(Sean Whaley/Nevada News Bureau) – Nevada’s statewide taxable sales continued to generate dismal numbers in October, plunging 17.8 percent compared to the same month in 2008, a report released today by the Department of Taxation shows.
Consumers purchased $3.1 billion worth of taxable goods in October, compared to $3.7 billion in October 2008. For the first four months of the fiscal year, taxable sales are off by 19.7 percent.
It was the 12th consecutive month of double-digit declines in the economic indicator.
The report did nothing to alleviate concerns about the health of the state budget and the likelihood that a special legislative session will be needed to deal with the drop in state tax revenues, which were off by $67 million prior to the release of the October numbers.
Sales and use tax collections are now $18 million below what was forecasted for the first four months of the 2010 fiscal year. Sales and use taxes make up a big share of the state general fund budget.
“The release of taxable sales and revenue collection data for the month of October continue to illustrate the effects of high unemployment rates, cautious consumer spending and an overall decline in business activity,” Gov. Jim Gibbons said. “My administration will continue our efforts to encourage increased tourism, promote business growth, expansion, and diversity within this state, and raise consumer confidence to better prepare Nevada for the future.”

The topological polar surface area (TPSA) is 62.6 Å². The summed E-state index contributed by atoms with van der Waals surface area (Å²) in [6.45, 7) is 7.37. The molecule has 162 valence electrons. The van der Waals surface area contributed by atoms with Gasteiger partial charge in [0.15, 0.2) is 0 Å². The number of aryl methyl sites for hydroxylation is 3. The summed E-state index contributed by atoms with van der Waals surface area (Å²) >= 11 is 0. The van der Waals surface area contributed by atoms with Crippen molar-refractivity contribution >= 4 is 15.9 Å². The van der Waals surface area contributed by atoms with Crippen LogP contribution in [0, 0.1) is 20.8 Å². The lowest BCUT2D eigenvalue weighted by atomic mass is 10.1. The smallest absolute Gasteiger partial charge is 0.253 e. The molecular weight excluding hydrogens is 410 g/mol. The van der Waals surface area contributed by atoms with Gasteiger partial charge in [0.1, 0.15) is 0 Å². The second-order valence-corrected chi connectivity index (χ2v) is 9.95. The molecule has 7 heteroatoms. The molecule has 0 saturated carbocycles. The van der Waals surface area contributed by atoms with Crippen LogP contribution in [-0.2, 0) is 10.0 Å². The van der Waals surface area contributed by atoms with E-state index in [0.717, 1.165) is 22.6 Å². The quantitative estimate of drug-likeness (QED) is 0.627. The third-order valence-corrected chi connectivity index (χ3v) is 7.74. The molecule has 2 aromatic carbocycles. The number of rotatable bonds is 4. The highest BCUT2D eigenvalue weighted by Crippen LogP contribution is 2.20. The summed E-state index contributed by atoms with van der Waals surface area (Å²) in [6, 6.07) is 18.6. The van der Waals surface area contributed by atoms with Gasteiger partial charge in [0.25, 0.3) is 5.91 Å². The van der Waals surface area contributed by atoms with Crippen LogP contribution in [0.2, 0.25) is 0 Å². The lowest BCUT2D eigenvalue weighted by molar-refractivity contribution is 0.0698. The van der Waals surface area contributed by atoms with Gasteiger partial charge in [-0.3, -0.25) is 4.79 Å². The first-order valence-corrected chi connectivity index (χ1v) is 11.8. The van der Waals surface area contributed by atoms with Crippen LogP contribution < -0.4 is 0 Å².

Taxable sales were down 19 percent in Clark County and 10.5 percent in Washoe County and were down in 15 of the state’s 17 counties. Only Humboldt and Storey counties posted gains.
Of the major taxable sales categories, only clothing and accessories stores posted a positive number, up 4.2 percent over October 2008.
The single largest category, bars and restaurants, which in September had showed an increase, was down again in October by 8.9 percent.
Home furniture and furnishings were off by 19.3 percent, motor vehicle and parts dealers were down 14.1 percent and the construction industry classification was off by 39 percent.
Gibbons is expected to decide on whether to call a special session in late January, after the Economic Forum, a panel of private industry fiscal experts, weighs in on revenue forecasts for the remainder of the two years of the budget.
Gibbons has asked state agencies to submit by plans by early next month showing what budget cuts of 6 percent to 10 percent would mean to their programs and services.